logged on. This can reduce the cost of managing remote computers by keeping them up-to-
date with critical updates and configuration changes.
• Improved security. DirectAccess uses IPsec for authentication and encryption.
Optionally, you can require smart cards for user authentication. DirectAccess integrates with
NAP to require that DirectAccess clients must be compliant with system health requirements
before allowing a connection to the DirectAccess server. IT administrators can configure the
DirectAccess server to restrict the servers that users and individual applications can access.
DirectAccess also enables users to get more out of other Windows 7 networking improvements,
such as:
• Federated Search. With Federated Search, desktop searches can include files and Web
pages on your intranet whenever the user is connected to your intranet. Because
DirectAccess connects users to the intranet when then connect to the Internet, Federated
Search works automatically any time the user has an Internet connection.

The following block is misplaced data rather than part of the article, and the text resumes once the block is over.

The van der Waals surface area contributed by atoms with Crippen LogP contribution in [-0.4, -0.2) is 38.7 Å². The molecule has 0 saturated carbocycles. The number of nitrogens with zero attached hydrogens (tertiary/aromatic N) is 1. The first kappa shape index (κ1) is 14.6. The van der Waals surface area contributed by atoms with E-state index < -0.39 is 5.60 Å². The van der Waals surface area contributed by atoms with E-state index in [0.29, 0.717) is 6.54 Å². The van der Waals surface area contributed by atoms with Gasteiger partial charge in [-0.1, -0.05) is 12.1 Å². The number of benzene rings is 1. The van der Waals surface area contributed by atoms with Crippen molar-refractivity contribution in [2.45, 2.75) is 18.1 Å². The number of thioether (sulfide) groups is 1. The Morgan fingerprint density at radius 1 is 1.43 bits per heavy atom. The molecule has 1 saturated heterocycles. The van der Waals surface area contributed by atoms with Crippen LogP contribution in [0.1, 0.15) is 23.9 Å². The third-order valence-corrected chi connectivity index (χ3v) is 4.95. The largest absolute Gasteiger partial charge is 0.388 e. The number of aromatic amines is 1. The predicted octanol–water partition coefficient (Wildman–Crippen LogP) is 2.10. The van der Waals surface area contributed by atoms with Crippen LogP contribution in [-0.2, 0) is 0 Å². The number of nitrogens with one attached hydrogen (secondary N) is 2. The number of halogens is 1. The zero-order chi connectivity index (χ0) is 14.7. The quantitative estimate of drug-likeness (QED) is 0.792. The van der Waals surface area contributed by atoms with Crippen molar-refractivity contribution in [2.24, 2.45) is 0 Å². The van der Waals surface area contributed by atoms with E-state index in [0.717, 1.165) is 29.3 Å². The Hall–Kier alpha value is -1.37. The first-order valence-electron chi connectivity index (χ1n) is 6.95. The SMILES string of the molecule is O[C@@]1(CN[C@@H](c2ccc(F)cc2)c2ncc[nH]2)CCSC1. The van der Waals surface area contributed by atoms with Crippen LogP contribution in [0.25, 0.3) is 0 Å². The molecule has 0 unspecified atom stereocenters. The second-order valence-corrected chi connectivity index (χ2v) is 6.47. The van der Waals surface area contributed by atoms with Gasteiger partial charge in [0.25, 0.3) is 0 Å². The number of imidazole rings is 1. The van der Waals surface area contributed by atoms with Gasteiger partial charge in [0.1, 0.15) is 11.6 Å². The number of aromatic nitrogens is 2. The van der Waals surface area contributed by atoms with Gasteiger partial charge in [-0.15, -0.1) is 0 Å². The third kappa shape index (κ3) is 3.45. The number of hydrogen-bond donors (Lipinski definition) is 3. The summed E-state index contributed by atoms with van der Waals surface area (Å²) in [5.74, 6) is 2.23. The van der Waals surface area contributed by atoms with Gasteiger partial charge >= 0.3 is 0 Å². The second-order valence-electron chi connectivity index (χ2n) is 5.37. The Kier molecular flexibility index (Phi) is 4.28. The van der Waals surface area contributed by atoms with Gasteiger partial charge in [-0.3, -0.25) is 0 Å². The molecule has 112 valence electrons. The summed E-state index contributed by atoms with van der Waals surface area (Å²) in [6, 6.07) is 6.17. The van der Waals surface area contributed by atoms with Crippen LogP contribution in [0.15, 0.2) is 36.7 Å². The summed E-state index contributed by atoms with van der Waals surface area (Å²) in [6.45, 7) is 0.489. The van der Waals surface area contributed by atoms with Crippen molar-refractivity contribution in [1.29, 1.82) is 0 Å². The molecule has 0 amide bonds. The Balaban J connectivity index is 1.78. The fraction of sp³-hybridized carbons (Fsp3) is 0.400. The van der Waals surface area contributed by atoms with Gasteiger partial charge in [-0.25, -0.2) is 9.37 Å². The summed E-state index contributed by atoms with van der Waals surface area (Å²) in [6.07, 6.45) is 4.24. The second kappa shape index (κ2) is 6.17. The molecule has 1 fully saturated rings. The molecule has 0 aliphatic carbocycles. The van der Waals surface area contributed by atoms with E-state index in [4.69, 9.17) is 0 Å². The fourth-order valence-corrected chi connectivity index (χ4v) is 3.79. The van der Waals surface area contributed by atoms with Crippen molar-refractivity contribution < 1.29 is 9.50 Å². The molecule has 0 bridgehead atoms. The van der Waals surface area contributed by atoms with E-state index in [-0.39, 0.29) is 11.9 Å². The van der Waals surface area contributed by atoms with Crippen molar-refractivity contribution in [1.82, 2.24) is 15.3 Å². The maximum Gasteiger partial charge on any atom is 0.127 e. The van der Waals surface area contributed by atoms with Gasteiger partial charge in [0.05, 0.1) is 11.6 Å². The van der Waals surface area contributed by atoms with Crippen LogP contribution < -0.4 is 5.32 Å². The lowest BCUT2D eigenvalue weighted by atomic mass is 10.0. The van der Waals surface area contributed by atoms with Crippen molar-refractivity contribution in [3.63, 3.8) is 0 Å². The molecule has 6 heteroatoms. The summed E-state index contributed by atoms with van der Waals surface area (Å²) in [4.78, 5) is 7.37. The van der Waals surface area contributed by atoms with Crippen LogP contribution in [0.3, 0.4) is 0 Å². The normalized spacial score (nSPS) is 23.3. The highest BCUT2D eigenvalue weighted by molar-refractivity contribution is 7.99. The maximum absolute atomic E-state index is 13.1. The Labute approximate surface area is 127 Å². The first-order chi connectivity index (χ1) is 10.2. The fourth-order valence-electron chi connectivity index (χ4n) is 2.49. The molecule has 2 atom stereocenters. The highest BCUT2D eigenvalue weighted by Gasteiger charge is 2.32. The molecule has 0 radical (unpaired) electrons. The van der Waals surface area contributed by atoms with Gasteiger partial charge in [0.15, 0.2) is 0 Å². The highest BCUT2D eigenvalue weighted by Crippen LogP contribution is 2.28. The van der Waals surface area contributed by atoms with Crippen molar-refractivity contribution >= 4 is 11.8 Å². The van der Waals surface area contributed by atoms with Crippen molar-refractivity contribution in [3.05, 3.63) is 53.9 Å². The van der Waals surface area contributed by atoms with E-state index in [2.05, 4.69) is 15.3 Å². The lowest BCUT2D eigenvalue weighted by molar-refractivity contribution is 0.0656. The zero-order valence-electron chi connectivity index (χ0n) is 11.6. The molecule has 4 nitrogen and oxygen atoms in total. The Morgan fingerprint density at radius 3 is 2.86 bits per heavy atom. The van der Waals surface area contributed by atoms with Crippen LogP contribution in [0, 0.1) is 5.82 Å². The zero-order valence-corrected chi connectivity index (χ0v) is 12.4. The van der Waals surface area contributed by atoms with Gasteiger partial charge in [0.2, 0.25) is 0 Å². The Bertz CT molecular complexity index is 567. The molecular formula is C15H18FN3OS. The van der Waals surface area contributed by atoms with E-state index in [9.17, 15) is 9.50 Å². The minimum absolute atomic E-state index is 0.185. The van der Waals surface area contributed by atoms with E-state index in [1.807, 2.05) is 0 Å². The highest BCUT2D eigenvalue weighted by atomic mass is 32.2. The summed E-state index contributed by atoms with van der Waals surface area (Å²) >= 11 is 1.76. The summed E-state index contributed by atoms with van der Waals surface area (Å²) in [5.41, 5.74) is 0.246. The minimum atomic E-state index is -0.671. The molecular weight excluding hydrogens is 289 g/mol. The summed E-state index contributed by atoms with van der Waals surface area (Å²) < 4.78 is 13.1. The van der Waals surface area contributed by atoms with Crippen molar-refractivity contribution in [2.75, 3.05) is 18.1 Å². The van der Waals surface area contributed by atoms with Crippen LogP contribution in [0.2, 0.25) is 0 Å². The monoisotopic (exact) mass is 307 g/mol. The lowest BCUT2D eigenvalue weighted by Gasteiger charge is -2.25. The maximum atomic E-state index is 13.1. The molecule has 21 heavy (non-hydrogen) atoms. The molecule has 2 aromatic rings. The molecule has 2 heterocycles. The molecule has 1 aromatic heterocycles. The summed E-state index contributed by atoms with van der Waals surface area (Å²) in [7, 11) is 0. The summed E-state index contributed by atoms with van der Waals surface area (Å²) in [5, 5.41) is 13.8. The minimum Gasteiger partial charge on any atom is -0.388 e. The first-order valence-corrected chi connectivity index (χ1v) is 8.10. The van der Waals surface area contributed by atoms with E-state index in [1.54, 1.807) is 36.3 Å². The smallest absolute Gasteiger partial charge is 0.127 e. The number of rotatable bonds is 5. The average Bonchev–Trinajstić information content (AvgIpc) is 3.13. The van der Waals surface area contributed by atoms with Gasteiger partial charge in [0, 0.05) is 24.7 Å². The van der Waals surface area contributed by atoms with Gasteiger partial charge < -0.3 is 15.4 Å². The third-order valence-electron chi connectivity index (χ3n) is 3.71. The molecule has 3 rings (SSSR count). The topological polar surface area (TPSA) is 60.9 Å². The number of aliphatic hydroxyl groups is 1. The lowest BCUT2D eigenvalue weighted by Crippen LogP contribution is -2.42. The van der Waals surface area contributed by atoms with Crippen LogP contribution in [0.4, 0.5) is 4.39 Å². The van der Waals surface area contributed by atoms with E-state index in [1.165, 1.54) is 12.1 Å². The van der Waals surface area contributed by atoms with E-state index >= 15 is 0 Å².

• Folder Redirection. With Folder Redirection, folders can automatically synchronize
between multiple computers across the network. If you enable DirectAccess, users with both
mobile and desktop computers can stay synchronized automatically whenever they connect
to the Internet.
• Replaceable computer scenario. In this scenario, a user’s applications, documents,
and settings are stored on the network and available from any computer. If a computer is lost
or corrupted, the replacement computer does not require user-specific configuration.
With DirectAccess, client computers are always connected, better protected, and easier to
manage.

13
References

Active Directory http://go.microsoft.com/fwlink/?LinkID=147288

DirectAccess http://go.microsoft.com/fwlink/?LinkId=151854

DNS http://go.microsoft.com/fwlink/?LinkId=147013

Group Policy http://go.microsoft.com/fwlink/?LinkId=100760

IPv6 http://go.microsoft.com/fwlink/?LinkId=17074

IPsec http://go.microsoft.com/fwlink/?LinkId=50170

NAP http://go.microsoft.com/fwlink/?LinkId=56443

PKI http://go.microsoft.com/fwlink/?LinkId=83694

UAG http://go.microsoft.com/fwlink/?LinkId=159955

14